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State v. Miles

Court of Appeals of North Carolina

November 4, 2014


Heard in the Court of Appeals September 25, 2014

Page 238

Attorney General Roy A. Cooper, III by Assistant Attorney General Anne M. Middleton, for the State.

Glover & Petersen, P.A. by James R. Glover, for defendant-appellant.

STROUD, Judge. Chief Judge MCGEE and Judge GEER concur.

Page 239

Appeal by defendant from judgments entered on or about 7 June 2013 by Judge Thomas H. Lock in Superior Court, Alamance County, Nos. 11CRS054104-06.


STROUD, Judge.

Derick Johnelle Miles (" defendant" ) appeals from a conviction for an attempted second-degree sexual offense. Defendant contends that insufficient evidence supports his conviction. We find no error.

I. Background

In 2010, M.G. met defendant while working at a car wash. M.G. and defendant talked on the phone and went on one date. In 2010, they had sexual relations twice. After hearing a rumor about defendant, M.G. ended their relationship.

In early 2011, M.G. and her daughter moved to an apartment in Mebane. In February 2011, while picking up her daughter from day care, M.G. saw defendant. They agreed to meet again. Defendant wanted a romantic relationship, but M.G. wanted a friendship only. Between February and May 2011, defendant and M.G. had sexual relations five times. In May 2011, after defendant threatened M.G., M.G. ended their relationship and attempted to cut off contact with defendant. In response, defendant called M.G.'s phone numerous times, knocked on M.G.'s door for an hour, attempted to evict M.G., and threatened to damage M.G.'s car. M.G. sometimes answered his phone calls and told him that she did not want a relationship.

Sometime after 8:00 p.m. on 3 July 2011, while M.G. was cleaning her apartment, she heard a knock on her door. M.G. looked through her peephole and saw one of her neighbors. She did not see anyone else, so she opened the door. After she opened it, defendant appeared, ran into her apartment, slammed the door behind him, and took his clothes off. Defendant had asked M.G's neighbor to knock on her door, so that defendant could " surprise" her. M.G. attempted to run toward the back of the apartment, but defendant grabbed her by her shoulder. Defendant threw M.G. on the couch, and M.G. cried, screamed, and yelled. M.G. tried to fight off defendant, but defendant overpowered her. Defendant took M.G's clothes off and raped her. M.G. tried to escape through the front door, but defendant grabbed M.G. by her hair, ripping out some of her hair extensions, and pulled her back into the apartment. Defendant then choked M.G. with his hand, impeding M.G.'s ability to breathe. Defendant flipped M.G. upside down, yelled at her, grabbed a screwdriver, and jabbed it at her in a threatening manner. M.G. told defendant that she needed to pick up her daughter. Defendant demanded that M.G. first drive him to his apartment in Burlington.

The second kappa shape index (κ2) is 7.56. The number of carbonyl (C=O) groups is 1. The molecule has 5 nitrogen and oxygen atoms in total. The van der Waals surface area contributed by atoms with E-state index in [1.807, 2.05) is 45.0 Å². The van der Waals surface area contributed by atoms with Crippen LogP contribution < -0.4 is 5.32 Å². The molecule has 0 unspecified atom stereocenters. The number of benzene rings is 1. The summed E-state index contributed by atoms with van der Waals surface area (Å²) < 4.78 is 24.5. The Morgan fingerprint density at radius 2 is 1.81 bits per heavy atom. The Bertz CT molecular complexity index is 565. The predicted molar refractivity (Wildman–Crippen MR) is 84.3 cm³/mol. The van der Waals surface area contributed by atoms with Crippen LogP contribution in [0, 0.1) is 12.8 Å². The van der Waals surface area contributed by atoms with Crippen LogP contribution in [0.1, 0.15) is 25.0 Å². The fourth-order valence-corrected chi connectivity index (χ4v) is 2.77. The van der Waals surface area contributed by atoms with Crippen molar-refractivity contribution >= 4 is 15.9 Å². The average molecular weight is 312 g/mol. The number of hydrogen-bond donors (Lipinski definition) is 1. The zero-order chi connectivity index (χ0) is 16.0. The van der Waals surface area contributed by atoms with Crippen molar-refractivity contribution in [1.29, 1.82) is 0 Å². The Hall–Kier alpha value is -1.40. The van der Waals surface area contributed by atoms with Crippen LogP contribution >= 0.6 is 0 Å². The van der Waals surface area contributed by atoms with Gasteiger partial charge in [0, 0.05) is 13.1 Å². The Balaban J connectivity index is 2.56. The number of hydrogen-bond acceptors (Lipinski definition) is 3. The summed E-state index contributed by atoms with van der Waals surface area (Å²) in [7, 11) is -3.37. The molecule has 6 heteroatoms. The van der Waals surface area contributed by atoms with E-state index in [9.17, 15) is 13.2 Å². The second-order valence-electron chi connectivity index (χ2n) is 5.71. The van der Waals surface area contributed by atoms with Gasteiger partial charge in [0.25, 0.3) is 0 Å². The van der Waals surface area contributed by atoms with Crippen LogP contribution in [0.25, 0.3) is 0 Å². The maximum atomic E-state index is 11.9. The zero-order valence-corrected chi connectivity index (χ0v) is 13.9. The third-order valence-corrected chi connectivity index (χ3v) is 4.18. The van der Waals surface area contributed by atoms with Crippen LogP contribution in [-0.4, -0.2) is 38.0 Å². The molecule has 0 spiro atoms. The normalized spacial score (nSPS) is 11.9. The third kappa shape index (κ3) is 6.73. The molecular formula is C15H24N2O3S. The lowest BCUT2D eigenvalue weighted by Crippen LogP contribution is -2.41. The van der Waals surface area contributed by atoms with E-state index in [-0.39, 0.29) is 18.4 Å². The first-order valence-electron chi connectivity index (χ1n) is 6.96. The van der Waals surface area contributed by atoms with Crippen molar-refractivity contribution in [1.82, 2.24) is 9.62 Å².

After M.G. drove defendant to his apartment, defendant grabbed her car keys. Defendant grabbed M.G. by her waist and dragged her out of her car and into his apartment. Defendant yelled and slapped M.G.'s face so hard that her braces cut the inside of her mouth. Defendant then acted as if he would let her leave and allowed her to go back to her car. But then defendant grabbed her and dragged her back into his apartment. Defendant grabbed a pointed kitchen knife and tried to hand it to M.G. He told her that she would escape only if she used it against him. She refused to take it. Defendant then asked her to perform fellatio and showed her his penis. M.G. begged him to not make her do it. Defendant then took M.G.'s clothes off and attempted to perform anal intercourse on her. After M.G. screamed and jumped in pain, defendant turned M.G. over and raped her. After unsuccessfully trying to fight off defendant, M.G. decided to feign love for defendant in order to get him to stop his abuse. Defendant

Page 240

gave M.G. some of his clothes and let her leave around 1:00 a.m.

On or about 13 February 2012, a grand jury indicted defendant for two counts of first-degree rape, two counts of first-degree kidnapping, first-degree burglary, assault by strangulation, a first-degree sexual offense, and an attempted first-degree sexual offense. At the conclusion of all the evidence at trial, defendant moved to dismiss all the charges. The trial court denied the motion. On or about 7 June 2013, a jury found defendant guilty of second-degree rape, non-felonious breaking or entering, and two counts of attempted second-degree sexual offense and not guilty of all other charges. One of the attempted second-degree sexual offense convictions arose from defendant's request for fellatio. The trial court sentenced defendant to 146 to 236 months' imprisonment for second-degree rape, 128 to 214 months' imprisonment for an attempted second-degree sexual offense, and 128 to 214 months' imprisonment for an attempted second-degree sexual offense and non-felonious breaking or entering. The sentences were to be served consecutively. Defendant gave notice of appeal in open court.